Here’s their video for “Meter Feeder” [runtime: 3:47] directed by Alexander Tarrant and Justin Metros:
Close Second: Radiohead The King of Limbs (Waste): “I’m such a tease and you’re such a flirt…” The most important band in the world has returned with another cure for the malaise of the age. Pick one: They’ve saved rock and roll, killed rock and roll, and still emerged from the muck of the music industry well ahead of the curve. Everyone in media keeps them under the microscope to see how they will win. Again. Lean in, here’s the secret:
Radiohead makes great records.
And they do it consistently. They’re also quite adept at parsing the patterns on the horizon of the mediascape, but that wouldn’t matter if their records weren’t good. Damn good.
The King of Limbs is no exception. It’s more mellow than the sparsest parts of Amnesiac, but not nearly as insular. It might be their most even record. Thom Yorke’s voice, which I have to admit used to grate on me as often as it moved me, has gotten mature enough to carry the toughest of tunes. He is the voice of Radiohead, literally and figuratively (no small task either way), and he handles it with confidence and control.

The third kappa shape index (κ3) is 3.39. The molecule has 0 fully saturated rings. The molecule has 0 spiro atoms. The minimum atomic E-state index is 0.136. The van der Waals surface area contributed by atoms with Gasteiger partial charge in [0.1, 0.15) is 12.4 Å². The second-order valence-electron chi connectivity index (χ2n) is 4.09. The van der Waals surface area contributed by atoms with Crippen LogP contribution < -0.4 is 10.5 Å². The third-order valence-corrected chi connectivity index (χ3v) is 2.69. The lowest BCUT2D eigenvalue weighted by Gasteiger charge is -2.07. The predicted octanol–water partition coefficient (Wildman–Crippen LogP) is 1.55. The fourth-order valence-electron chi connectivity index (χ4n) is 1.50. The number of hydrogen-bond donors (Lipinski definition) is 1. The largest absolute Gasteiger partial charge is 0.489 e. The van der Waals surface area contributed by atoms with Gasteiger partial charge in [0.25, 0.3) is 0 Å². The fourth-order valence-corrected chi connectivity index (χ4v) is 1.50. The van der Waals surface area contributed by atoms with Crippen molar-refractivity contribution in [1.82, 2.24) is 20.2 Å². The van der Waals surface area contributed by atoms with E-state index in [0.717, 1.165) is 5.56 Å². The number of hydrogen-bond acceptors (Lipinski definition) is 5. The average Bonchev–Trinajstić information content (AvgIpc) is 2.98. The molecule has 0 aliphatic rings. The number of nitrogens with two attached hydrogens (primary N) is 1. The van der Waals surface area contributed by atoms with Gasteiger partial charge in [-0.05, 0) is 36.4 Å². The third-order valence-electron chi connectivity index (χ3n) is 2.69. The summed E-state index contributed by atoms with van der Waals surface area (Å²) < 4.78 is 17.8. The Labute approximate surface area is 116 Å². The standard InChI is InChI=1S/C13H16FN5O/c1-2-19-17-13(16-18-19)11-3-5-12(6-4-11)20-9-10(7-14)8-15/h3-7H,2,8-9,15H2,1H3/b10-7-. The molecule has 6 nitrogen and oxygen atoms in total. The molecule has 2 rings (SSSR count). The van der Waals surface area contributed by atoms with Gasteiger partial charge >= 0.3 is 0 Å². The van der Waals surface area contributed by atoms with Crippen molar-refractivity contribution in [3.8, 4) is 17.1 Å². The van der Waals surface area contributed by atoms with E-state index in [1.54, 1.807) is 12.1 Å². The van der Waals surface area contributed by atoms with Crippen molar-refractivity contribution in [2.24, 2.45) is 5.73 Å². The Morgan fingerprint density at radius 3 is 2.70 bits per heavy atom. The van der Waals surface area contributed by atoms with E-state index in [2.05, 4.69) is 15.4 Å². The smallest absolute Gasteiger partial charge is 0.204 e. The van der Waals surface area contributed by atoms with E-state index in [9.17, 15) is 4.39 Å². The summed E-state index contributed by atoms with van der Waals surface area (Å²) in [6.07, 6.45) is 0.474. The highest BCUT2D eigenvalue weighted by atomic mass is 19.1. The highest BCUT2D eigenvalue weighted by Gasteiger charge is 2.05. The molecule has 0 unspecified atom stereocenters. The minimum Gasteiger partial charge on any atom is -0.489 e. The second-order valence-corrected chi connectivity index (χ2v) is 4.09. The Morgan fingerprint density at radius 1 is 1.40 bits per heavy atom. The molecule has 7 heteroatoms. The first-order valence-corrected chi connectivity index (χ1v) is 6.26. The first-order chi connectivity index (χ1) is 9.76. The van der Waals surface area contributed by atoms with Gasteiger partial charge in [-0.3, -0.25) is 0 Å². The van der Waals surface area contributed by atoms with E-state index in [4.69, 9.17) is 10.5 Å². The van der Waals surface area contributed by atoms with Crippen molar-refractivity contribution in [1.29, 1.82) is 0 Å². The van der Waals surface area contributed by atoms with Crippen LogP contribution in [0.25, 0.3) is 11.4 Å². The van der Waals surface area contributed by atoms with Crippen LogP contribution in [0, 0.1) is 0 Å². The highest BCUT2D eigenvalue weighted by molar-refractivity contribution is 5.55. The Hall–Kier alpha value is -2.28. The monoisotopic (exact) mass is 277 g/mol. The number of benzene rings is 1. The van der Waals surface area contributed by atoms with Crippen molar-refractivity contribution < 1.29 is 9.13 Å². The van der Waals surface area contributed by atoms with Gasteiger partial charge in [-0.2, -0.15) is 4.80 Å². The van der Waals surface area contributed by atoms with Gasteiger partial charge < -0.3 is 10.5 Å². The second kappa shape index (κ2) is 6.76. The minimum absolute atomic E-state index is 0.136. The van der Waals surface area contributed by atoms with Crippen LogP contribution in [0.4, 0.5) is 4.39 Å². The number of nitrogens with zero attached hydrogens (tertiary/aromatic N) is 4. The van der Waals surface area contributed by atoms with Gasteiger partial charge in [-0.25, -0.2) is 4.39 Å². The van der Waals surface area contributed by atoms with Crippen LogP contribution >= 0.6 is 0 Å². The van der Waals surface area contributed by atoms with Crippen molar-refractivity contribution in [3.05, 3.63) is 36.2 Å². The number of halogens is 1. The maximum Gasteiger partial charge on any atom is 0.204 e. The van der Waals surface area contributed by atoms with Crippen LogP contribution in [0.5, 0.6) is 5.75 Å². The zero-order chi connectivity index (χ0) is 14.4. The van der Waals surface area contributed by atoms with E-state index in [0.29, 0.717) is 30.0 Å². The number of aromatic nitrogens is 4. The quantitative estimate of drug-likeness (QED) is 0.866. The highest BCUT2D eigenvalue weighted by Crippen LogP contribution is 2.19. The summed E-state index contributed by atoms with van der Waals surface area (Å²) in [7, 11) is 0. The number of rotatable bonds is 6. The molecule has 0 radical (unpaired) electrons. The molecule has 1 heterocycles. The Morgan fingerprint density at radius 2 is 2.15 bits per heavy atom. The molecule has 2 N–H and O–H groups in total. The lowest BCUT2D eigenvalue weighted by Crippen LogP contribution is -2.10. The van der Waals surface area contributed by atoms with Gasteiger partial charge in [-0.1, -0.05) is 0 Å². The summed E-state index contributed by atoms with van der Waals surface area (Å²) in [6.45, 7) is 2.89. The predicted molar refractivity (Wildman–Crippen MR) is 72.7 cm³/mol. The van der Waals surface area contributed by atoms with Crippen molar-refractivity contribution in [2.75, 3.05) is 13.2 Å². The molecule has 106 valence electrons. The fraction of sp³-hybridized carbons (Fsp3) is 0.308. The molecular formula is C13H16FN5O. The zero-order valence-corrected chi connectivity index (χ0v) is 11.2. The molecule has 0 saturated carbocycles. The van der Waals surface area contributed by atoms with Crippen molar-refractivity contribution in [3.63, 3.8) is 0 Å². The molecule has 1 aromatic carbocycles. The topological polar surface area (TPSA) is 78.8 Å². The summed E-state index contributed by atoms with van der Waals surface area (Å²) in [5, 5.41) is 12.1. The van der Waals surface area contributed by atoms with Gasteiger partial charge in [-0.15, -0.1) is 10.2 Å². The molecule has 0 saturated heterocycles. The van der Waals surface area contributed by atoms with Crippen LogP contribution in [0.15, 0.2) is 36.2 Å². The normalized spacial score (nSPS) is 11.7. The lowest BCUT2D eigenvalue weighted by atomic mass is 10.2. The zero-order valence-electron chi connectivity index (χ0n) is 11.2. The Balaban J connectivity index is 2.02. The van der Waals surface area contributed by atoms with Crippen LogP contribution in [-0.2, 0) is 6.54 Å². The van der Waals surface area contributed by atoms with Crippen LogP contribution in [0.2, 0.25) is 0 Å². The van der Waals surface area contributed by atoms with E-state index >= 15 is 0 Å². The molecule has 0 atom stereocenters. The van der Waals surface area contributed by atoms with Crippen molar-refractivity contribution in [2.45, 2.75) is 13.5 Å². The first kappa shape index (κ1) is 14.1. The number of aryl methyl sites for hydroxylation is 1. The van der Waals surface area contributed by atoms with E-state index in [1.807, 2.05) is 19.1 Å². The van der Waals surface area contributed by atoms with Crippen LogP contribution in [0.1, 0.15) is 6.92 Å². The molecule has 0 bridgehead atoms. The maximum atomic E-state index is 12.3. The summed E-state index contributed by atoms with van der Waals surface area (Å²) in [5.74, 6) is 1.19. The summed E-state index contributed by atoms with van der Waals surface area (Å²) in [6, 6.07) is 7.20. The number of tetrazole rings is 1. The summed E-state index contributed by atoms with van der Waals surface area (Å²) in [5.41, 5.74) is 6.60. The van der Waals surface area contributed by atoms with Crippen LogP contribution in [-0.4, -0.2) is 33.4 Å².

Radiohead was never as joyfully abrasive as Sonic Youth or The Flaming Lips, but The King of Limbs reminds me of the releases of the former’s A Thousand Leaves and the latter’s The Soft Bulletin. All three records are still weird in their ways, but they’re also far more subtle than the previous work of their creators. Radiohead have always been masters of subtlety, and with The King of Limbs, they’ve earned their Ph.D. It’s such a tease and such a flirt.